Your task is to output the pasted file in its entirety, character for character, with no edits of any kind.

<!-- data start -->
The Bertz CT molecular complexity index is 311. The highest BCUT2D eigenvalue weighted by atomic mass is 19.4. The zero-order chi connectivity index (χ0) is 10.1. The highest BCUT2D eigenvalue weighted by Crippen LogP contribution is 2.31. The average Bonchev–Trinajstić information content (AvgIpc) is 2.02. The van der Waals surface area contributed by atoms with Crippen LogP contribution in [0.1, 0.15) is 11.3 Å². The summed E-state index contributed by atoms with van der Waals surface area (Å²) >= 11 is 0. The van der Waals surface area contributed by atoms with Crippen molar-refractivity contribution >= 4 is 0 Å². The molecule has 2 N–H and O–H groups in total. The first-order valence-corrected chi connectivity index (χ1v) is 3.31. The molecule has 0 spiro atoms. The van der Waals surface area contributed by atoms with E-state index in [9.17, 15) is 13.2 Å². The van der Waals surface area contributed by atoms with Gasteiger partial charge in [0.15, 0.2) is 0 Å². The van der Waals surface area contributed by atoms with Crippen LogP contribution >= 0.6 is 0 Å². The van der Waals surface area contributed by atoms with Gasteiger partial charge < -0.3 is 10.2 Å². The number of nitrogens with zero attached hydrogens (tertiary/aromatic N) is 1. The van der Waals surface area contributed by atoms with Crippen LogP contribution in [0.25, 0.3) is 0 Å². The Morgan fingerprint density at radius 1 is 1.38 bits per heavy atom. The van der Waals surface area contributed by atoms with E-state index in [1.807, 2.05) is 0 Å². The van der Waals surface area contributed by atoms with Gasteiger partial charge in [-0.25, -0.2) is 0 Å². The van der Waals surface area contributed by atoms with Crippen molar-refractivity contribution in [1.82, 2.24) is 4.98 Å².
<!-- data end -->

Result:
The Bertz CT molecular complexity index is 311. The highest BCUT2D eigenvalue weighted by atomic mass is 19.4. The zero-order chi connectivity index (χ0) is 10.1. The highest BCUT2D eigenvalue weighted by Crippen LogP contribution is 2.31. The average Bonchev–Trinajstić information content (AvgIpc) is 2.02. The van der Waals surface area contributed by atoms with Crippen LogP contribution in [0.1, 0.15) is 11.3 Å². The summed E-state index contributed by atoms with van der Waals surface area (Å²) >= 11 is 0. The van der Waals surface area contributed by atoms with Crippen molar-refractivity contribution >= 4 is 0 Å². The molecule has 2 N–H and O–H groups in total. The first-order valence-corrected chi connectivity index (χ1v) is 3.31. The molecule has 0 spiro atoms. The van der Waals surface area contributed by atoms with E-state index in [9.17, 15) is 13.2 Å². The van der Waals surface area contributed by atoms with Gasteiger partial charge in [0.15, 0.2) is 0 Å². The van der Waals surface area contributed by atoms with Crippen LogP contribution >= 0.6 is 0 Å². The van der Waals surface area contributed by atoms with Gasteiger partial charge < -0.3 is 10.2 Å². The number of nitrogens with zero attached hydrogens (tertiary/aromatic N) is 1. The van der Waals surface area contributed by atoms with Crippen LogP contribution in [0.25, 0.3) is 0 Å². The Morgan fingerprint density at radius 1 is 1.38 bits per heavy atom. The van der Waals surface area contributed by atoms with E-state index in [1.807, 2.05) is 0 Å². The van der Waals surface area contributed by atoms with Gasteiger partial charge in [-0.25, -0.2) is 0 Å². The van der Waals surface area contributed by atoms with Crippen molar-refractivity contribution in [1.82, 2.24) is 4.98 Å².